if I replace the MOSFET with another one, I read about 11"...
    This is unacceptable. Was wondering if much more precise
    mosfets exist that have their linear region very identical to
    each other.

    Thanks all
    r
     
    Last edited: Jul 16, 2013
  16. Ron H

    AAC Fanatic!

    Apr 14, 2005
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    We get cases like this all the time. We waste a page or two of posts concentrating on the wrong question, because the OP has already gone partway down a dead-end path.
    You can't do linear control of LEDs with open loop MOSFETs. You need to sense the current, convert that to a voltage, and compare that voltage to your control voltage in a feedback loop. Alternately, you could use pulse width modulation. Tell us more about what you are trying to do, starting with measuring distances:
    Minimum to maximum current, available supply voltages, etc. The more specific you are, the better we can help you.
     
  17. blueroomelectronics

    AAC Fanatic!

    Jul 22, 2007
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    Have you considered using a Sharp Infrared Range Module instead?
     
  18. Ron H

    AAC Fanatic!

    Apr 14, 2005
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    That sounds like a better idea than mine.:D
     
  19. rougie

    Thread Starter Active Member

    Dec 11, 2006
    410
    2
    Hello guys,

    <You can't do linear control of LEDs with open loop MOSFETs. You need to sense the current, convert that to a voltage, and compare that voltage to your control voltage in a feedback loop. Alternately, you could use pulse width modulation. Tell us more about what you are trying to do, starting with measuring distances:>

    This is interesting... Ron_H. For a guy like me to do this, It would be wise for me to start off with some guidance as to which circuit strategy I should use. I could try myself, by doing experiments using transistors, opamps and probably again ending up down the death-end path .... I would really like some help to start me off... if that's okay with you. I was just wondering, can we do that without using an MCU, like for example sensing my current and converting it to a precise voltage in respect to what the distance corresponds to and then modifying my control voltage accordingly... by using using a few external components such as an op- amp, transistors etc... !!!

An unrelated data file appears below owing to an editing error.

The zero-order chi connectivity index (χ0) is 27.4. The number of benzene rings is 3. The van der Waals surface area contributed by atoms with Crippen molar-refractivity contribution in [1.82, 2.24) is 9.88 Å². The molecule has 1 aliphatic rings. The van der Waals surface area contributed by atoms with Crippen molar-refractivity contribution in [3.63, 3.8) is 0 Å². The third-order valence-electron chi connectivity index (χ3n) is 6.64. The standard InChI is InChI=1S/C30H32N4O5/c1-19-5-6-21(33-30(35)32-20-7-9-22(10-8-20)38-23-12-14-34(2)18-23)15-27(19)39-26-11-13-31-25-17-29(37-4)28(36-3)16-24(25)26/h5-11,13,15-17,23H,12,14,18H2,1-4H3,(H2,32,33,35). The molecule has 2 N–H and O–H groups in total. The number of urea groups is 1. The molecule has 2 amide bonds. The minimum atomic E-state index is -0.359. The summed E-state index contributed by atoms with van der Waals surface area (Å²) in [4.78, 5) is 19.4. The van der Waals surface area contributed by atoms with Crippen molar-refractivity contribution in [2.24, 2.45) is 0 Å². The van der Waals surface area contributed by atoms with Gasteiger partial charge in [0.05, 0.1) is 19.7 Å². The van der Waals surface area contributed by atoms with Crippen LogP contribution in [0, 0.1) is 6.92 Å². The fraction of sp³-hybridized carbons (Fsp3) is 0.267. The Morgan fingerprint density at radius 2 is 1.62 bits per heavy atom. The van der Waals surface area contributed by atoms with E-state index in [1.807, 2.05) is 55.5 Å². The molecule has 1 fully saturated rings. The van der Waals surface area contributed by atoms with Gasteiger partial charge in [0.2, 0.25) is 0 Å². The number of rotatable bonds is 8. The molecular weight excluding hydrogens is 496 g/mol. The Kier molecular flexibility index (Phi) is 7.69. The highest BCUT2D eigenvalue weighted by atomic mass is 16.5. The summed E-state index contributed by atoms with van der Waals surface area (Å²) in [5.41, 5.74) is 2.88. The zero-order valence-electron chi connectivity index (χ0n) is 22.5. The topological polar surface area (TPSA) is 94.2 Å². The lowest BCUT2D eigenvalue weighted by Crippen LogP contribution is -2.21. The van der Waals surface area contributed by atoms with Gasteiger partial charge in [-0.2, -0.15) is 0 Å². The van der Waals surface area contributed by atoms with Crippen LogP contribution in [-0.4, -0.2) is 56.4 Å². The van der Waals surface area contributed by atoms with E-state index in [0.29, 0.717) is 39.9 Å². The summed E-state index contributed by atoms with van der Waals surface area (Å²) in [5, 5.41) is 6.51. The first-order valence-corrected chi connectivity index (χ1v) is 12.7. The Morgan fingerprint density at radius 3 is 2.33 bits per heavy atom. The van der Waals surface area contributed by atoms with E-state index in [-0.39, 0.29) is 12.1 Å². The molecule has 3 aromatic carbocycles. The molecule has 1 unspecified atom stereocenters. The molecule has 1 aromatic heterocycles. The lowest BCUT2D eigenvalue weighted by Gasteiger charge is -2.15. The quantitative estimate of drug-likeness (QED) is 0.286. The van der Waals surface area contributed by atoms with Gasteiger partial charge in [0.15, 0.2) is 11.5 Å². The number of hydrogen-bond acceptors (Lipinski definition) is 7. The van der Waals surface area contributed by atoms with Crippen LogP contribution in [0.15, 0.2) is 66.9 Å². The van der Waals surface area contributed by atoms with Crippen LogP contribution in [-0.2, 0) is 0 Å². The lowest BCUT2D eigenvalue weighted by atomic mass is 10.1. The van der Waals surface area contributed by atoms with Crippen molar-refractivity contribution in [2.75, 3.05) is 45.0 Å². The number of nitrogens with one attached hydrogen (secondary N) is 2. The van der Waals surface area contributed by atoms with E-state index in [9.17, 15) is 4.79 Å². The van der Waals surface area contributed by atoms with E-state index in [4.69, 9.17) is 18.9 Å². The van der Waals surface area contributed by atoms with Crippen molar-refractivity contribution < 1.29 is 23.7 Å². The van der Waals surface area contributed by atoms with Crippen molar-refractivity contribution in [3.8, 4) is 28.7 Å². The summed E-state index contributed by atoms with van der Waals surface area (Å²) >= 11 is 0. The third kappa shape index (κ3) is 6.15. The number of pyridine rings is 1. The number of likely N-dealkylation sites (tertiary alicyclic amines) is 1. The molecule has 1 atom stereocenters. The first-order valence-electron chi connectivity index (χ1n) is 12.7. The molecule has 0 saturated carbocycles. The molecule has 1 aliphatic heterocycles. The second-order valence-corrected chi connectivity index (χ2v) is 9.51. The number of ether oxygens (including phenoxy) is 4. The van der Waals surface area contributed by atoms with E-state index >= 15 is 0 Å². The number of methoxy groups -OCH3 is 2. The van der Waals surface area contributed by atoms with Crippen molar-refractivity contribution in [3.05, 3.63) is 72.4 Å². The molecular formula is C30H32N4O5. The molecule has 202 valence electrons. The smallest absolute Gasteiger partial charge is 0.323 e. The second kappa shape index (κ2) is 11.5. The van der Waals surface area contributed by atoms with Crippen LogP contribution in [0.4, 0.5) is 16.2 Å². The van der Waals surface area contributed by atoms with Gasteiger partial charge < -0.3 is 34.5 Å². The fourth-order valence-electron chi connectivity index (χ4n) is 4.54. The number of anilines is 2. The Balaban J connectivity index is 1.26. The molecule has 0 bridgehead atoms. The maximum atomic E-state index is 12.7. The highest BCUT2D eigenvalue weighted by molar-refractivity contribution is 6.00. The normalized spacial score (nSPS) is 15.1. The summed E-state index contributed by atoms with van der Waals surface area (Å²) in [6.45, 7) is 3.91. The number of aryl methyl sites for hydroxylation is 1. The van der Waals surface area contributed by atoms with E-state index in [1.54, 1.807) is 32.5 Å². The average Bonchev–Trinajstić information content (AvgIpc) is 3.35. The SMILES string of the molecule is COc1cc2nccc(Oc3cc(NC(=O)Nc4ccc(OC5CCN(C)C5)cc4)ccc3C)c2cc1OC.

I would try this by myself but I am concerned as to weather I will use the wrong parts ... :cool: although I am very tempted to try :p

    I will focus on the problem itself... The attachment shows what my circuit looks like and what I am trying to do. We have a MOSFET (which as you say is likely not the correct part to use for linear operations) that is driving a led. We need the same current through the led for any given mosfet when VGS is at a particular voltage (For example's sake VGS = 2.5VDC)! Right now a DAC is controling the mosfet's gate... The DAC cannot be changed as it is non relative to my question. There you have it, the core problem is when I change mosfets (same part numbers 2N7000) while keeping the same VGS, my IR led slightly varies in current hence making my circuit lack stability.

    I apologize as I unfortunately will be out of my office for the rest of the day ... and I will be back tomorrow.

    As for the sharp sensor, from what I can remember, these things go for approximately 10-13$ each and I need 3 sensors... which is not in my target price and therefore I need to build it from scratch. And besides, it will give me an opportunity to learn something new :D

    Ron_H, sorry for wasting two pages of posts, this really wasn't my intention....
    I sometimes leave out important details and I can understand how it can get the fellows
    here angry... Again, I apologize !!!

    thanks all
    r
     
    Last edited: Jul 16, 2013
  20. Ron H

    AAC Fanatic!

    Apr 14, 2005
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    I don't think anyone is actually angry.
    You need to answer my previous questions:
    Your schematic has a +5V supply. Is that the only one you have available?